As mentioned above, the cooling tray assembly 5 preferably has three collection trays 27 and three mating reservoirs 31, thus forming three condensing areas 33 and a single steam passageway 43 that leads from the boiler 3 into and out of each condensing area 33. However, it is understood that any number of trays 27 and reservoirs 31 can be used under the teachings of the present invention. The precise number of trays 27 and reservoirs 31 and their dimensions will depend upon a number of factors such as desired efficiency, production volume, and rate of production. In addition, the trays 27 and reservoirs 31 can be joined together in any suitable manner such as by a press fit, thread-fit, permanent weld, or even formed as a single unit. In the preferred embodiment, both the tray 27 and the reservoir 31 of each fitted pair are shaped as opposing cones. This not only facilitates the initial driving out of the air from the distilling apparatus 1 but also facilitates the flow of steam and distillate in the condensing area 33 between each such pair. In addition, the outer perimeters of at least the two, upper coolant water reservoirs 31 preferably have turbulence rims 37 formed thereon, for reasons explained in more detail below.
As best seen in FIGS. 1 and 2, the cooling tray assembly 5 is held together by a plurality of rods 45 evenly spaced about the circumference of the cooling tray assembly 5 (e.g., every 90° or 120°). Each rod 45 is placed through the aligned turbulence rims 37 of each coolant water reservoir 31 (i.e., in the direction of assembly line 46 in FIG. 2) and fastened, for example, using a hex nut 47 threaded onto the rod 45. A spacer 49 and a handle 51 can be attached through the rod 45 so that the cooling tray assembly 5 can also be removed from the boiler 3 and handled as a single unit. With this arrangement, the cooling tray assembly 5 can be easily disassembled for cleaning and storage.
It is to be expressly understood that the cooling tray assembly 5 can be held together using any suitable means and is not limited to the rods 45 discussed above. In another embodiment, separate connectors need not be provided at all and the cooling tray assembly 5 could be formed as a single unit or the individual components could be threadably engaged to one another. Alternatively, the cooling tray assembly 5 need not be held together as a single unit and could be a series of trays 27 and reservoirs 31 stacked on top of one another.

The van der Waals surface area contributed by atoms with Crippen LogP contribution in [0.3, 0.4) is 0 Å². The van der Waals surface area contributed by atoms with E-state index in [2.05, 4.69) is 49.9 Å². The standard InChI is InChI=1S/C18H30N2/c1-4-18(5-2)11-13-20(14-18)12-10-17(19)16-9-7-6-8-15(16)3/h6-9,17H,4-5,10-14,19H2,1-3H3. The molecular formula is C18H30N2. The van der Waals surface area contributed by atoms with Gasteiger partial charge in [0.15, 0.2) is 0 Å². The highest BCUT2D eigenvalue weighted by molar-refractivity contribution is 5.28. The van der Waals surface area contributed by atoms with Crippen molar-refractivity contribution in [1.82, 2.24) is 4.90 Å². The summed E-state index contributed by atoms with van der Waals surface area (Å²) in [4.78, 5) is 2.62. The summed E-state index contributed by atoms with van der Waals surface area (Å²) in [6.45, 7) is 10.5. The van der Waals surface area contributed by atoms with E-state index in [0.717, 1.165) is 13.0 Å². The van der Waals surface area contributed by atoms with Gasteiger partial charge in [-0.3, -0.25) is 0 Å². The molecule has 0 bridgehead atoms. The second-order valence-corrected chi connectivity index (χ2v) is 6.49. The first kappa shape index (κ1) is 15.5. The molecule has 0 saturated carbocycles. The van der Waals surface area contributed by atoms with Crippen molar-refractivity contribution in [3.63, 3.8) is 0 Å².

It is also understood that additional support for the collection cup 21 could be provided (e.g., one or more braces extending from the collection cup 21 to the upper rim 23 of the boiler 3). Also, in the preferred embodiment and to reduce heat loss, the diameter of the boiler 3 is on the order of 11.5 inches and has a slightly concave area 4 (approximately eight to nine inches in diameter) formed in the bottom center of the boiler 3 as shown in FIG. 2. As such, the boiler 3 completely covers the burner 9 (see FIG. 3) so that heat from the burner 9 is not lost around the sides of the boiler 3 and into the surrounding atmosphere. The bottom of the boiler 3 is also preferably black to aid in heat absorption.
In the assembled, cross-sectional view of FIG. 3, the boiler 3 has been filled with raw water 53 through the spout 11 and the trays 27 have been filled with coolant water 55. Such coolant water 55 can be poured directly into each coolant water reservoir 31 with the top reservoir 31 being filled from above and the middle and bottom reservoirs 31 being filled from the open sides thereof. As explained in more detail below, the coolant water 55 can be of any quality as it evaporates and does not come into contact with the purified water.
2. The Screen
FIG. 4 is a perspective view of the self-regulating screen 25 of the present invention. The screen 25 is preferably made from conventionally available household window screen, although any suitable mesh material can be used. The screen 25 is the same shape as the interior cross-section of the boiler 3 and is dimensioned to cover substantially all of the exposed raw water 53 in the boiler 3. For example, where the boiler 3 is cylindrical (i.e., having a circular cross-section), the screen 25 has a substantially flat, circular central portion 57 (see FIG. 4) with a radius slightly smaller than that of the interior cross-section of the boiler 3. In this manner, particulates from bursting steam bubbles formed from the raw water 53 cannot pass by or around the screen 25 and become entrained in the steam, which would result in contaminating the distillate. The screen 25 has a substantially cylindrical, sidewall portion 61 extending downwardly from the central portion 57 and extending substantially about the perimeter 59 of the central portion 57. Preferably, the screen 25 is formed as a single unit with the central portion 57 and the sidewall portion 61 simply designating portions of a one-piece screen 25. However, in other embodiments, the central portion 57 and the sidewall portion 61 could be formed separately and attached to one another.